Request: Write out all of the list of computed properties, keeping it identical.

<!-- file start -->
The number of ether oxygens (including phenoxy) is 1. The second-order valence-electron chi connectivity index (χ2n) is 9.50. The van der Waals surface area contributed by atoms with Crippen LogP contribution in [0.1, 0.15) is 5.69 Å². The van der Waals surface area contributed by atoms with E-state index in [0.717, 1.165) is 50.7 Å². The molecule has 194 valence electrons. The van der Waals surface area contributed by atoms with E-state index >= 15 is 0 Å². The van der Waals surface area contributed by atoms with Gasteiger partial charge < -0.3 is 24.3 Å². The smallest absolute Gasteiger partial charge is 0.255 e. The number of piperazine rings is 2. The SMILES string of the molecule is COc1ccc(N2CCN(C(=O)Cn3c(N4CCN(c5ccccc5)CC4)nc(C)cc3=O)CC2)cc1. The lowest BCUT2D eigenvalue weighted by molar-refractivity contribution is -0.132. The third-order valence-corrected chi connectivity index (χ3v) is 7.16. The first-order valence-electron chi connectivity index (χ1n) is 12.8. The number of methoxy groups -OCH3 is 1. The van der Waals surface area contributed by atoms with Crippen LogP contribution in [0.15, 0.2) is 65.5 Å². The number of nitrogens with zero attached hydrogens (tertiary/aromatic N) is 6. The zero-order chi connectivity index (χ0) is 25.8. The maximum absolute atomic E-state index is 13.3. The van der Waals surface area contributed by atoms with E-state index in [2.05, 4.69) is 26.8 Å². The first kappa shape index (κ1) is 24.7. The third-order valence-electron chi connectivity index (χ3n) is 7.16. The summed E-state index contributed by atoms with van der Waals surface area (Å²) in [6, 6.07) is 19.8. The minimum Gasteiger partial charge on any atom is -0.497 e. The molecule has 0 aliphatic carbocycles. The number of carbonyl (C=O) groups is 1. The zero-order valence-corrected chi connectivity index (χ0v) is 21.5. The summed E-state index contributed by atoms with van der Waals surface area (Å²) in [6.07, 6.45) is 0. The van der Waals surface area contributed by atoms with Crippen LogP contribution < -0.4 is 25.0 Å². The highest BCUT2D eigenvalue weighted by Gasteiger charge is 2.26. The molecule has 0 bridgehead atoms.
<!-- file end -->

The number of ether oxygens (including phenoxy) is 1. The second-order valence-electron chi connectivity index (χ2n) is 9.50. The van der Waals surface area contributed by atoms with Crippen LogP contribution in [0.1, 0.15) is 5.69 Å². The van der Waals surface area contributed by atoms with E-state index in [0.717, 1.165) is 50.7 Å². The molecule has 194 valence electrons. The van der Waals surface area contributed by atoms with E-state index >= 15 is 0 Å². The van der Waals surface area contributed by atoms with Gasteiger partial charge < -0.3 is 24.3 Å². The smallest absolute Gasteiger partial charge is 0.255 e. The number of piperazine rings is 2. The SMILES string of the molecule is COc1ccc(N2CCN(C(=O)Cn3c(N4CCN(c5ccccc5)CC4)nc(C)cc3=O)CC2)cc1. The lowest BCUT2D eigenvalue weighted by molar-refractivity contribution is -0.132. The third-order valence-corrected chi connectivity index (χ3v) is 7.16. The first-order valence-electron chi connectivity index (χ1n) is 12.8. The number of methoxy groups -OCH3 is 1. The van der Waals surface area contributed by atoms with Crippen LogP contribution in [0.15, 0.2) is 65.5 Å². The number of nitrogens with zero attached hydrogens (tertiary/aromatic N) is 6. The zero-order chi connectivity index (χ0) is 25.8. The maximum absolute atomic E-state index is 13.3. The van der Waals surface area contributed by atoms with E-state index in [2.05, 4.69) is 26.8 Å². The first kappa shape index (κ1) is 24.7. The third-order valence-electron chi connectivity index (χ3n) is 7.16. The summed E-state index contributed by atoms with van der Waals surface area (Å²) in [6, 6.07) is 19.8. The minimum Gasteiger partial charge on any atom is -0.497 e. The molecule has 0 aliphatic carbocycles. The number of carbonyl (C=O) groups is 1. The zero-order valence-corrected chi connectivity index (χ0v) is 21.5. The summed E-state index contributed by atoms with van der Waals surface area (Å²) in [6.07, 6.45) is 0. The van der Waals surface area contributed by atoms with Crippen LogP contribution < -0.4 is 25.0 Å². The highest BCUT2D eigenvalue weighted by Gasteiger charge is 2.26. The molecule has 0 bridgehead atoms.